Pawel Pawlikowski returns to Morelia to present his latest work, “Cold War.” Other notable guests presenting their films include Paul Weitz, who presents “Bel Canto"; Fran Healy with her documentary “Almost Fashionable: A Film About Travis”; Dan Millar, who brings his documentary “Botero"; and Almudena Carracedo, who presents her acclaimed documentary “The Silence of Others.”
“A morir a los desiertos,” Marta Ferrer Carné
Among the six women directors in the Mexican feature film competition are Lila Aviles and Alejandra Marquez, whose films “The Chambermaid” (“La Camarista”) and “The Good Girls” (“Las Niñas Bien),” respectively, screened at this year’s Toronto International Film Festival.
“Una corriente salvaje,” Nuria Ibáñez Castañeda
MICHOACAN SECTION
“Luciérnagas,” Bani Khoshnoudi
“Asfixia,” Kenya Márquez
“Las niñas bien,” Alejandra Márquez
“Despertar volando” ("Kárapani Tsínharhini"), Magda Cacari
MEXICAN FEATURE FILM SECTION
“Tierra mía,” Pedro González-Rubio
“Antes del olvido,” Iria Gómez Concheiro
“Donde reside la esperanza,” Adrián González Camargo
Starring Ryan Gosling and Claire Foy, “First Man” is Chazelle’s follow-up to his 2018 multi-Oscar-winning “La La Land,” which also starred Gosling and snagged his co-star Emma Stone a best actress Academy Award. astronaut Neil Armstrong, the first man to step on the moon. Hailed by Variety critic Owen Gleiberman as a film "so revelatory in its realism, so gritty in its physicality, that it becomes a drama of thrillingly hellbent danger and obsession," “First Man” focuses on the personal and physical struggles faced by U.S.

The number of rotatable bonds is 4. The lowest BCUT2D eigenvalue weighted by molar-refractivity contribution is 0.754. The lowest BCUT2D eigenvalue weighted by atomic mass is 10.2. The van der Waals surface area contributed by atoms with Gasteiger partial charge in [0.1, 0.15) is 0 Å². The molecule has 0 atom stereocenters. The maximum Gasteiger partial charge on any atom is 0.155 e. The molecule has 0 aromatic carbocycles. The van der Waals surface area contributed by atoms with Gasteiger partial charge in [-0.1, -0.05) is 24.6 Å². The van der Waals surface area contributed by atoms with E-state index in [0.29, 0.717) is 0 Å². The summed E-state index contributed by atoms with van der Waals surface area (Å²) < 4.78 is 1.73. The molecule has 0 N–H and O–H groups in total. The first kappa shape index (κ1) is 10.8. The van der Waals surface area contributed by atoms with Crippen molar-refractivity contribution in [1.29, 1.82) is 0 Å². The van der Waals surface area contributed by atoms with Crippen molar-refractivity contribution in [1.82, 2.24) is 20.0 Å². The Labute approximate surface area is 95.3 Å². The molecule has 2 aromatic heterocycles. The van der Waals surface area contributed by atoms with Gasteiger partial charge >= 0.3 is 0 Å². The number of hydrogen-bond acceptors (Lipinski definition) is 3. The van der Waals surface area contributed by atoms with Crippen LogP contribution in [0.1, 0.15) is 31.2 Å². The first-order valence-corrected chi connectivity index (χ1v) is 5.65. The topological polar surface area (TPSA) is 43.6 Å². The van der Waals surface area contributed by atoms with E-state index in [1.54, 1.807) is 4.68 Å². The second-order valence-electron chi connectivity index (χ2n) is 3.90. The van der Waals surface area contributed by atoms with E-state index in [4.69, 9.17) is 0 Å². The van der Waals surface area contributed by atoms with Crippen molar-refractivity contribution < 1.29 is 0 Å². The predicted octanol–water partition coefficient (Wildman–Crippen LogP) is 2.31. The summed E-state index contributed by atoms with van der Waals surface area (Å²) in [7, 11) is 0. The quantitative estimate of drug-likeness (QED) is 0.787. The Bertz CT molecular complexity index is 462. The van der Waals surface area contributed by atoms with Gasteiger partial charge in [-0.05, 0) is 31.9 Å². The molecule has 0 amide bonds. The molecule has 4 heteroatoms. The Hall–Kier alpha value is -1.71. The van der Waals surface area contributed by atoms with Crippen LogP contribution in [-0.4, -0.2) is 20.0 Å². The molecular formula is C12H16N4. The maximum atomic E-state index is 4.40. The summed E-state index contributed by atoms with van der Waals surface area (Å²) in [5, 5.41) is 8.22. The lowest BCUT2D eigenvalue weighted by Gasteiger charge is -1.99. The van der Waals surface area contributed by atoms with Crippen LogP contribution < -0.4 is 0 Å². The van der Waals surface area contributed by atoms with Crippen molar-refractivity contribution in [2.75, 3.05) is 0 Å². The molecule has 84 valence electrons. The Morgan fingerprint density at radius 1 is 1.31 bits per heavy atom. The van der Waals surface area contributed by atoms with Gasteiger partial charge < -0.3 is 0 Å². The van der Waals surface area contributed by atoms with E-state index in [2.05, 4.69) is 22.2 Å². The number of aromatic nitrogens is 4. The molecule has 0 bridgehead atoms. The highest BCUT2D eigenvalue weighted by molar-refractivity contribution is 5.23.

“La caótica vida de Nada Kadic,” Marta Hernaiz
Among the documentaries by female directors, subject matters range from Melissa Elizondo’s portrait of a rural teacher in “The Sower” (“El Sembrador”) to Zita Erffa’s attempt to understand a brother’s reasons for entering a Legion of Christ monastery in “The Best Thing You Can Do With Your Life” to Kenya Márquez's exploration of discrimination in “Asfixia,” where she follows an albino woman who seeks to reintegrate into society after leaving prison.
“We’re All Here,” Lucy Luna” />
“El sembrador,” Melissa Elizondo
“M,” Eva Villaseñor
“Ana,” Dante Cerano
“Xquipi’ Guie’dani,” Xavi Sala
“Noticias de Plutón,” Diego Flores Contreras
“K’uaníndikua,” Mariano Rentería Garnica
The drama explores the lives of upper-class Mexican wives during the 1982 economic crisis and what happens to one of these women when her wealth and social position are jeopardized. A follow-up to her well-received “Semana Santa,” “The Good Girls,” is Marquez’s sophomore feature, a Luxbox pickup.
“Vatreni,” Edson Ramírez
“Somos patriotas,” Bernardo Rugama y Fernando Llanos
“Ya me voy,” Armando Croda, Lindsey Cordero
“Bayoneta,” Kyzza Terrazas
“Tiempo en el bosque,” Juan Paulín
The films are comprised of the following:
In collaboration with the Academy of Motion Picture Arts and Sciences of the U.S., Morelia’s 16th edition will also present a special program honoring three Mexican actresses who left their mark on Hollywood: Dolores del Río (1904-1982), Lupe Vélez (1909-1944), and Katy Jurado (1924-2002). John Bailey, president of the Academy, will present the program at the festival.
“Museo,” Alonso Ruizpalacios